A confident assertion of national identity is hard to bring off unless you believe, as most British people probably did believe until 40 years ago, that your nation is better than other nations, that your people are better than their people. Lingering traces of this belief in national superiority remain, both in Britain and here, or did until recently. You can catch a glimpse of it in artifacts like the first Indiana Jones movie, where the mental, physical, and moral superiority of Americans is taken for granted. Clear verbal expression of such a sentiment is, though, now completely prohibited. Our people are better than their people — Who on earth would dare say such a thing out loud now? How long would a person last in public life, having uttered such a thing?
I hear the voice of my father (b. 1899), speaking ex cathedra, i.e. from his armchair: "Foreigners? Bloody fools for all I can see … One Englishman is worth ten Frenchies …" etc., etc. And here is a more thoughtful commentator, writing in 1940:
[I]s a country necessarily inferior because it is one's own? Why should not a fellow feel proud of things in which a just pride may be taken? I have lived in many countries, and talked in several languages: and found something to esteem in every country I have visited. But I have never seen any nation the equal of my own.
— "Frank Richards Replies," in The Collected Essays, Journalism, and Letters of George Orwell, Vol. 1, p.538.
Of course, hardly anyone believes those things any more. But can you have a strong national identity if people don't believe them? I am not speaking of intellectual people like the contributors to, and readers of, VDARE. Intellectual folk can cook up rationalizations for anything. I am speaking of ordinary unreflective people. Once they have had those deplorably inegalitarian attitudes beaten — browbeaten — out of them, in what sense can they be patriotic?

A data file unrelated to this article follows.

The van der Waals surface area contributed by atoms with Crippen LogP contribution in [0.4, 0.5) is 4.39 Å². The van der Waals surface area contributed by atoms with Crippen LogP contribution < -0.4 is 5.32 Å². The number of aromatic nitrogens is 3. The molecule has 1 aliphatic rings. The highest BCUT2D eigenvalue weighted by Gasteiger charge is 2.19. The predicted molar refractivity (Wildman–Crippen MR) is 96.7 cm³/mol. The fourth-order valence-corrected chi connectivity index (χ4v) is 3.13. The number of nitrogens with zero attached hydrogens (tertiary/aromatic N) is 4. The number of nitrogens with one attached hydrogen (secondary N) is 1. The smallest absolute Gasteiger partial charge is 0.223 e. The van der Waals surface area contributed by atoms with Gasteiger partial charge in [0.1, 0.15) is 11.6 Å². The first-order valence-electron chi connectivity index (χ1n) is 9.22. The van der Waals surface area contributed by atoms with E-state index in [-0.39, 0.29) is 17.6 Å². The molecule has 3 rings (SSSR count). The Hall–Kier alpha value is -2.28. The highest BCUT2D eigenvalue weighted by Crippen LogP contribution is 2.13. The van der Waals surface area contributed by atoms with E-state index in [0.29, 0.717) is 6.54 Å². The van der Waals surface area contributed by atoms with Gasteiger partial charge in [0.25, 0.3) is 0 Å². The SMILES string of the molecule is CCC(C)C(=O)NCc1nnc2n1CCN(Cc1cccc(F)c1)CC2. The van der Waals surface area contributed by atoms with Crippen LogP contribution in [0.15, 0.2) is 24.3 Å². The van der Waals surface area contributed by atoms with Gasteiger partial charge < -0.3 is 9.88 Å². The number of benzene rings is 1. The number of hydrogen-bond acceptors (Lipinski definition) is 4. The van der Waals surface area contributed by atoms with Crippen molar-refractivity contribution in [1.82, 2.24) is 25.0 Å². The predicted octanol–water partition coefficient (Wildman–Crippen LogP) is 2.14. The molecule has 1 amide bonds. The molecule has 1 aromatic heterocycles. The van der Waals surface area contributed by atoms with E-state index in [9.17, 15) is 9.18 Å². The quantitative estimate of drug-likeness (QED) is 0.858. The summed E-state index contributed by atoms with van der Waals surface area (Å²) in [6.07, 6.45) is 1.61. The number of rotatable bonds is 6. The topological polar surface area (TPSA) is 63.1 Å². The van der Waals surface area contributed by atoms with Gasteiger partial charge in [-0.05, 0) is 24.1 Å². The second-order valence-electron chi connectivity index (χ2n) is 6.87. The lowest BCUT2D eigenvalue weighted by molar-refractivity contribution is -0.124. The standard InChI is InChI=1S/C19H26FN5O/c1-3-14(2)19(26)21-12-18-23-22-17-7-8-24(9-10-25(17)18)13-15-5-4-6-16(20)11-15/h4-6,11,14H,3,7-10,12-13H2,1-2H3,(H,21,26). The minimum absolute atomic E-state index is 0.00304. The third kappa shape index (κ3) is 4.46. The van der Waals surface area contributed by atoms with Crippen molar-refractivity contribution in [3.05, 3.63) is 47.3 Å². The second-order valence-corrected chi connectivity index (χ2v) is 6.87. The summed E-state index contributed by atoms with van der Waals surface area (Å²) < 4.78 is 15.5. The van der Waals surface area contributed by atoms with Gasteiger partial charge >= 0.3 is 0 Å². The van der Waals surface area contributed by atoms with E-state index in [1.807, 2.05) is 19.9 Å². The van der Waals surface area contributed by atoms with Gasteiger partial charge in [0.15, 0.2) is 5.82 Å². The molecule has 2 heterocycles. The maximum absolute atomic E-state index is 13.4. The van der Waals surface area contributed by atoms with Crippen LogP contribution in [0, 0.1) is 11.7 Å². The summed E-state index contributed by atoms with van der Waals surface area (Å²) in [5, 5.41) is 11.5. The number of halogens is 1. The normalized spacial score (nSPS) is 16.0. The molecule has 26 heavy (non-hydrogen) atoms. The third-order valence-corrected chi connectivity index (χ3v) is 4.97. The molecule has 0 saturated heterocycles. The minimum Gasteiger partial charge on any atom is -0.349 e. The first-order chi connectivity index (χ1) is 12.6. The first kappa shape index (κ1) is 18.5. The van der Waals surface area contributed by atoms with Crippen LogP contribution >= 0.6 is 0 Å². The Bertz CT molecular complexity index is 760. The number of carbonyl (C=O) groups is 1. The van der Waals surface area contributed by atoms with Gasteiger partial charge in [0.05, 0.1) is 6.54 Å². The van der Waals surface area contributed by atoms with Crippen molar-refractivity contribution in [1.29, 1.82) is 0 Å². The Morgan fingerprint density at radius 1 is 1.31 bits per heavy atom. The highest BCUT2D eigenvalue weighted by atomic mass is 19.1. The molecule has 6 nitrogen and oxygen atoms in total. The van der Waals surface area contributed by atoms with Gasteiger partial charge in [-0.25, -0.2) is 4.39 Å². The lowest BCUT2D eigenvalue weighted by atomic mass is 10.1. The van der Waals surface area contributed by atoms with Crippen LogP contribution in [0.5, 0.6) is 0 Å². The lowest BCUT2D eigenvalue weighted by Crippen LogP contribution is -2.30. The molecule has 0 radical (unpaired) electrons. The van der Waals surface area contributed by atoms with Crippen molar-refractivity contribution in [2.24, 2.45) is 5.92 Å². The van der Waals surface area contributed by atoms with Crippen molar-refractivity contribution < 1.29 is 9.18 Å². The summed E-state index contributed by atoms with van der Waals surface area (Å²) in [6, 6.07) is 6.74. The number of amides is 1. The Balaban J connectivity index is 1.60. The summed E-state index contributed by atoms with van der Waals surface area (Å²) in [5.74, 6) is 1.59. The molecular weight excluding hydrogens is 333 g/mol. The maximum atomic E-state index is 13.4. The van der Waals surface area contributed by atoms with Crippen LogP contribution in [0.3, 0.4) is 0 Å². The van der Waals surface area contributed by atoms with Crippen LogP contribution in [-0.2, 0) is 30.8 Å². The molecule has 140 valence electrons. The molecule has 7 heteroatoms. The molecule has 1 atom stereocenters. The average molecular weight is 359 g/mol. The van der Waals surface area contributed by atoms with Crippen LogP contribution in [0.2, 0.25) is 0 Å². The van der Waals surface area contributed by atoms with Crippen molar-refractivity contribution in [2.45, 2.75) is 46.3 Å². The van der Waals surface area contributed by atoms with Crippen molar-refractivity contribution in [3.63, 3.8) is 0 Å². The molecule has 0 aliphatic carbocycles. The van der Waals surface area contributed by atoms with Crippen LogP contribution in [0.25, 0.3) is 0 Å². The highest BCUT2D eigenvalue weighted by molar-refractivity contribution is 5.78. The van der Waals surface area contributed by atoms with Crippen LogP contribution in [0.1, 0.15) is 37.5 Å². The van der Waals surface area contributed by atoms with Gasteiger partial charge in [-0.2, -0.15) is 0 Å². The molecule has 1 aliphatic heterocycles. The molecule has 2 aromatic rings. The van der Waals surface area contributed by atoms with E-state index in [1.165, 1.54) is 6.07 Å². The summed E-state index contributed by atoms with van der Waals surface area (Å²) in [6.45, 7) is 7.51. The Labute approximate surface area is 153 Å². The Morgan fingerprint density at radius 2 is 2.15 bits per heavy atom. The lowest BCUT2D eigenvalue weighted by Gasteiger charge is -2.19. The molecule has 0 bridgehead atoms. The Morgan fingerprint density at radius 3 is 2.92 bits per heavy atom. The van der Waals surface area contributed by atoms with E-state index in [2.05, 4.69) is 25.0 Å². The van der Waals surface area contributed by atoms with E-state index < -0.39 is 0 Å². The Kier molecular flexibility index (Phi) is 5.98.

An assertion of Britishness? Huge numbers of people — including practically all of what over there are called "the chattering classes," as well as the most influential spokespersons for the immigrant communities — would regard such an assertion as racist. Discomfiting though it may be to admit it, they have a point. I can actually remember when there was a strong communal sense of Britishness in Britain. One of my very earliest memories with any political content at all, in fact, is of being taken out into the playground of Far Cotton Junior Primary School on Empire Day (May 24 — this was 1951 or 1952), along with the whole of the rest of the school, to sing "There'll Always Be an England." I find I can still sing it. And yes, horrifying to report, every one of the 300-odd kids in that playground was a white Christian from an English-speaking home. The great majority descended from great-grandparents who were born within two or three miles of that school.
That's not the world we live in any more, for better or worse. (Unless we live in one of the dwindling number of ethno-states — Japan, Korea, China, Finland, Iceland, Saudi Arabia, Israel, and a few others.) Yet it may be that without that level of homogeneity, or something not too far removed from it, "Britishness," or any other strong national feeling, is not possible. The Multicultural Theorem — that nothing but the lowest and grossest kind of human wickedness ("hate") stands in the way of peoples from all regions of the world living together in happy harmony — has not been proved. Of course, any society can easily accommodate, and surely profit from, a leavening of foreigners. However, as Enoch Powell said again and again (and again and again): Numbers are of the essence. The 2001 U.K. census showed nine percent of the population of England — 4½ million souls — as belonging to "minority ethnic groups" (including "mixed"). That's a higher proportion of the population, I think, than was represented by England's last successful invaders, the Normans.
Perhaps strong national feeling doesn't have any place in the modern world, and we ought to bid it good riddance. Perhaps that is so. Whether it is so or not, I am afraid that strong national feeling, like innocence, is a thing that, once lost, can't easily be regained. A reassertion of Britishness? In your dreams.